Peratech said its QTC materials have already been used to provide switches in clothing for a number of years. It said the core of QTC technology was that these materials change their resistance when a force is applied such as pressure. 

Printing QTC inks on to textiles would enable simple on/off switches to be created but also because the resistance changes proportionally to the amount of force applied, areas of the cloth can become touch sensitive or can be made to recognise pressure inputs.

The company said the project would combine technology, design and user needs to work out how this growing area of wearable technology can be developed.

It said there were already glasses that provided computer displays, “but they lacked a simple way to input and interact with them”.

Peratech believes that, using its technology, people could potentially print a keyboard onto a sleeve or onto the back of a glove and link it via Bluetooth to electronic glasses.

The material could also potetially detect the presence of volatile organic compounds (VOCs). Its printable QTC E-nose sensors work by the QTC material expanding in the presence of VOCs which changes the resistance of the QTC material, giving a quick response and recover times along with a high level of sensitivity.

Different formulations can be made according to the specific VOC to be detected so that low cost warning sensors and the associated electronics can be printed onto textiles to provide clothing that monitors the wearer for signs of illness, fatigue or exposure to dangerous chemicals, the company said.

Chinese hackers strike EADS and ThyssenKrupp

Aerospace EADS and German steelmaker ThyssenKrupp recorded major attacks by Chinese hackers in 2012, it has emerged. According to Der Spiegel, the efforts were part of a wider trend of increasingly significant cyber attacks targeting German companies.

EADS confirmed the attacks, telling Reuters that they were “standard attacks” and that the company is working closely with authorities to address the problem.

EADS is the parent company of Airbus and it is also one of the biggest defence contractors in Europe, responsible for projects such as the Eurofighter Typhoon, Eurocopter Tiger and with strong ties to Dassault Aviation, makers of the Rafale fighter jet.

ThyssenKrupp also confirmed the attack, saying it took place in the US and originated from a Chinese internet address. The company did not say whether the hackers obtained any sensitive information.

ThyssenKrupp is one of Europe’s biggest conglomerates, with operations spread out along 670 companies worldwide.

The German Federal Office for the Protection of the Constitution recorded 1,100 cyber attacks from foreign secret services in 2012. Most attacks targeted politicians involved with energy and finance.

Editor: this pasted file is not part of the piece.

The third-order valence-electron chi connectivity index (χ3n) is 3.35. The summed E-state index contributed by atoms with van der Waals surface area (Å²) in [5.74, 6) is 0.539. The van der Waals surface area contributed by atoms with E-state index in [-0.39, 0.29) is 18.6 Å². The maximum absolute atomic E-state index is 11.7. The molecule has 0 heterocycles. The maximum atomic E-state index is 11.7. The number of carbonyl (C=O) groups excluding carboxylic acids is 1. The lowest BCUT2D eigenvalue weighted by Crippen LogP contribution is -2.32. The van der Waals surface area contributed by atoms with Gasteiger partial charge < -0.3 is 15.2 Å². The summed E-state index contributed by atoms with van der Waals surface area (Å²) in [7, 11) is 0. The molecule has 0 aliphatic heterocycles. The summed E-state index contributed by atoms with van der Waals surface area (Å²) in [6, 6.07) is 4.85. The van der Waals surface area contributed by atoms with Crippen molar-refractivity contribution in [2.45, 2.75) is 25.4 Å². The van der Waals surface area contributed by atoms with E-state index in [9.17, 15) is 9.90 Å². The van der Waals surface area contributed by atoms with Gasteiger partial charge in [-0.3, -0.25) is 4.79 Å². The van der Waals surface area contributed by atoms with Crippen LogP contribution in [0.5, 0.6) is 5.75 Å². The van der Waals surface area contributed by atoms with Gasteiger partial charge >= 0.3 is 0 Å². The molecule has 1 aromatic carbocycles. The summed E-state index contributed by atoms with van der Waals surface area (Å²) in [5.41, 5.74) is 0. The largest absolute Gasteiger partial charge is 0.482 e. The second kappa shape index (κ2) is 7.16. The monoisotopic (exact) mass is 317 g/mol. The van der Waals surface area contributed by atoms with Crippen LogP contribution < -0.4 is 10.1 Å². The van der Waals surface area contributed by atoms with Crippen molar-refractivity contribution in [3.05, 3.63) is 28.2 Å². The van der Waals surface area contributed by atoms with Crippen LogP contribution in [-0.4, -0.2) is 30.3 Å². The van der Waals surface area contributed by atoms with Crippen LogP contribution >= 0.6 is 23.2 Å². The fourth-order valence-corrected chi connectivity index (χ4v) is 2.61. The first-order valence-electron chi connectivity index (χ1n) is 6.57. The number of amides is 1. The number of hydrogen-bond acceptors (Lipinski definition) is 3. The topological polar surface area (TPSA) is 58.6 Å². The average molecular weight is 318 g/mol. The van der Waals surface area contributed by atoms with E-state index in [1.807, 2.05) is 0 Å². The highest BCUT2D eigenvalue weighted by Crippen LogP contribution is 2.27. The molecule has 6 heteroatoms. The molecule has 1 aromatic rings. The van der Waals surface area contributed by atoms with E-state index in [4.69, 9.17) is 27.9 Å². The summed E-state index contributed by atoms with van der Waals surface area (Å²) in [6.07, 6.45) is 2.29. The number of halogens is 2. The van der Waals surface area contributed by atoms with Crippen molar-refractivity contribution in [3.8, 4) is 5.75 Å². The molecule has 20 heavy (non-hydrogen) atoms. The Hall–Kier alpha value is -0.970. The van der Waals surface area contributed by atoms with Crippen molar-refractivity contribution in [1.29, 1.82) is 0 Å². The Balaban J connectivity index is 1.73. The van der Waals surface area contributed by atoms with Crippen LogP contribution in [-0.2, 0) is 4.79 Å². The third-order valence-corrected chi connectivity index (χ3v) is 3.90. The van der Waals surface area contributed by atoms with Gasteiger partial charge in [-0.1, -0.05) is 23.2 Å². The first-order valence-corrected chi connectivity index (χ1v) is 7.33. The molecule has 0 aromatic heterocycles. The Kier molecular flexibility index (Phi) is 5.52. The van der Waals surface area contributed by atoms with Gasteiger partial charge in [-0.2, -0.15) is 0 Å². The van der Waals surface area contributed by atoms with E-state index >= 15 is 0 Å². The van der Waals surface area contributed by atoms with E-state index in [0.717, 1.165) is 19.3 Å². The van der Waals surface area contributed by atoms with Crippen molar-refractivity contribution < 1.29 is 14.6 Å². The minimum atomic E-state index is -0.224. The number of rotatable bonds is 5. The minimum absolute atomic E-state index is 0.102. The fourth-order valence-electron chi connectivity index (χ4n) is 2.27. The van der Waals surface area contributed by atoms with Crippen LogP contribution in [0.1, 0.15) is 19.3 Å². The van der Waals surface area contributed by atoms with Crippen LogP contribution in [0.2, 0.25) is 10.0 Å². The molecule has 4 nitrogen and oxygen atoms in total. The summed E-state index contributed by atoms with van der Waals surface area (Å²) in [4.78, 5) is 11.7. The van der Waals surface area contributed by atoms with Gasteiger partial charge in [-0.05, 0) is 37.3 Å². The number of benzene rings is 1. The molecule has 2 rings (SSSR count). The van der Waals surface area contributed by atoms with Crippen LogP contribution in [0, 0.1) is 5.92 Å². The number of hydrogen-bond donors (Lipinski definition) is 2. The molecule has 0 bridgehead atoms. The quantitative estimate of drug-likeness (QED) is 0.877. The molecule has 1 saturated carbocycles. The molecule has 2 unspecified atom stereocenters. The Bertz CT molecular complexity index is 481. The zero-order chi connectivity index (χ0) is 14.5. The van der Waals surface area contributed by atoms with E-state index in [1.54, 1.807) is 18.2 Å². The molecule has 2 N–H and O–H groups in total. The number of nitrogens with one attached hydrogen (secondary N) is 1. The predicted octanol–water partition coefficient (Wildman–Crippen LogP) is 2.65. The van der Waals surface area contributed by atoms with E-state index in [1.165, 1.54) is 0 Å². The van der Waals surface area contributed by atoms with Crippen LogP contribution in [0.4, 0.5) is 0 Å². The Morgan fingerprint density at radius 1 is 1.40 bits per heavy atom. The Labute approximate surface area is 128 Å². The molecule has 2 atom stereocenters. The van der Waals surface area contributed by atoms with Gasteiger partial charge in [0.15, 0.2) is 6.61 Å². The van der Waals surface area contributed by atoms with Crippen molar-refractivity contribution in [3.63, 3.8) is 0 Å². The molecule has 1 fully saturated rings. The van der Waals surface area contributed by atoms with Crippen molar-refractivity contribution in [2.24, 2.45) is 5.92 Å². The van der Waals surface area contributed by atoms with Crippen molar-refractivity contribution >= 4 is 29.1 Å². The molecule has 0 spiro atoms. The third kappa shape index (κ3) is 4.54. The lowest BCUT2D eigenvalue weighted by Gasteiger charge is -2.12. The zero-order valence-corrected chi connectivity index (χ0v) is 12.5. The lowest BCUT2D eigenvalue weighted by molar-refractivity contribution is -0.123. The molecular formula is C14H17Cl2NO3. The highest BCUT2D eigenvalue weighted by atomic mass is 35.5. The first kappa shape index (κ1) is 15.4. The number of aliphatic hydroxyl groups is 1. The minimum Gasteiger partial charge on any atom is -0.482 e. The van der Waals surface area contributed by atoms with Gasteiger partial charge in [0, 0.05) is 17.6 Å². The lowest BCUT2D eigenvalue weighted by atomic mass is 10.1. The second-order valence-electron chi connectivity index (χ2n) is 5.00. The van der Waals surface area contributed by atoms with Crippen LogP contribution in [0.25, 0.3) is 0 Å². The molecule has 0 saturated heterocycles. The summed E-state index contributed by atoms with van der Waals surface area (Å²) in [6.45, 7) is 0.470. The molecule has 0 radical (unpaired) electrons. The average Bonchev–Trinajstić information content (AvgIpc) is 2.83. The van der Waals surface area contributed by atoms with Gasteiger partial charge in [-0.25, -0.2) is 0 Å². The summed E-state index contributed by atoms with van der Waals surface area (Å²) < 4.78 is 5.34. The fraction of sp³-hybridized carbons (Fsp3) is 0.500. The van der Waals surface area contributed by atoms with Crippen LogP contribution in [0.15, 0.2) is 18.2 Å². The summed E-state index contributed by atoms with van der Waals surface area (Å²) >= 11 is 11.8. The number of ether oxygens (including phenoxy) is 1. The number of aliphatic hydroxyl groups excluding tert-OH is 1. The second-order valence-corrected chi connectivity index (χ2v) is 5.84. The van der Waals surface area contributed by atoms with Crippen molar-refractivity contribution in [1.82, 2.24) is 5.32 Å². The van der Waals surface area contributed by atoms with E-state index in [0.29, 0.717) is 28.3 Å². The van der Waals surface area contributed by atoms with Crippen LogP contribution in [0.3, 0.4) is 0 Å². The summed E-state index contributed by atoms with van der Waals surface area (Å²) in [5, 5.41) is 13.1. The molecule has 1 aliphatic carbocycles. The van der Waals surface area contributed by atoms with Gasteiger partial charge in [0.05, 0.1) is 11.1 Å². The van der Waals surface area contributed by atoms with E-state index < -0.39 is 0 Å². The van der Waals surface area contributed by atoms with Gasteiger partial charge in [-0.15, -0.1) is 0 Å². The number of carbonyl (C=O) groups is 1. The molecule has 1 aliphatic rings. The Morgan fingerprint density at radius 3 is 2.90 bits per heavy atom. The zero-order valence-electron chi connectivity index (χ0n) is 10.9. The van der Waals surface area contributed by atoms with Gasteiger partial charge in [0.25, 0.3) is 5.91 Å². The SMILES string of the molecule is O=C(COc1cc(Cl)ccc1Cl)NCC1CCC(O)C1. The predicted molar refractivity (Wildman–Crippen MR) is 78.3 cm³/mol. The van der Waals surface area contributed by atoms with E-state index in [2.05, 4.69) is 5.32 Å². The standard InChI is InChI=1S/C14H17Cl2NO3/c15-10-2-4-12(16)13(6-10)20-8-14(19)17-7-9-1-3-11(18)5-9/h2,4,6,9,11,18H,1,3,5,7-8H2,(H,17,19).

Dell hits the frontline with mobile military datacentres

Dell is unleashing its air-deployable military datacentre for computing on the front line.

The Tactical Mobile Data Center is a customisable datacentre that governments can send out to support military forces in whatever far flung corner of the world they are needed in.   

Frontline access to IT infrastructure is more necessary than ever Dell Federal, and the Tactical Mobile Data Center is aimed at allowing a datacentre to be quickly supplied, set up and torn down again before moving on to a new location.

Suitably the datacentres are able to put up with more intense situations than your average IT environment, and are apparently able to withstand 3G forces while in transit.

Each of the datacentres are shipped, or flown, with an ISU-96 flight certified container with automatic ventilation back up, intrusion detection and monitoring, fire suppression and emergency power off among other features.

Machine gun turrets are not an optional extra as far as we are aware.

The customisable datacentres comprises at least two components  – the IT Pack and AC/UPS Pack.

The IT Pack contains: three 42U – 15KW capacity server racks (45KW total), power distribution units, data connections.  Each container holds up to 120U’s or 10,000 lbs, according to Dell.

The AC/UPS Pack contains battery back up, with support for structured or generated power feeds, with Glycol closed loop system supporting cooling capacity.

NSA channels Joseph Heller

The US National Security Agency has decided that it is best to take a Joseph Heller approach to dealing with questions about how many people it had been spying upon.

The senators wrote to the NSA asking how many people’s personal privacy has been violated under new counterterrorism powers. The NSA wrote back and said it would really like to be able to tell civil libertarian Senators Ron Wyden and Mark Udall, but that would violate personal privacy.

So in true Joseph Heller style the NSA can’t tell you about infringements to personal privacy because that would infringe the personal privacy of the people whose privacy has been infringed.

The answer was the brainchild of Charles McCullough, the Inspector General of the Office of the Director of National Intelligence, the nominal head of the 16 US spy agencies.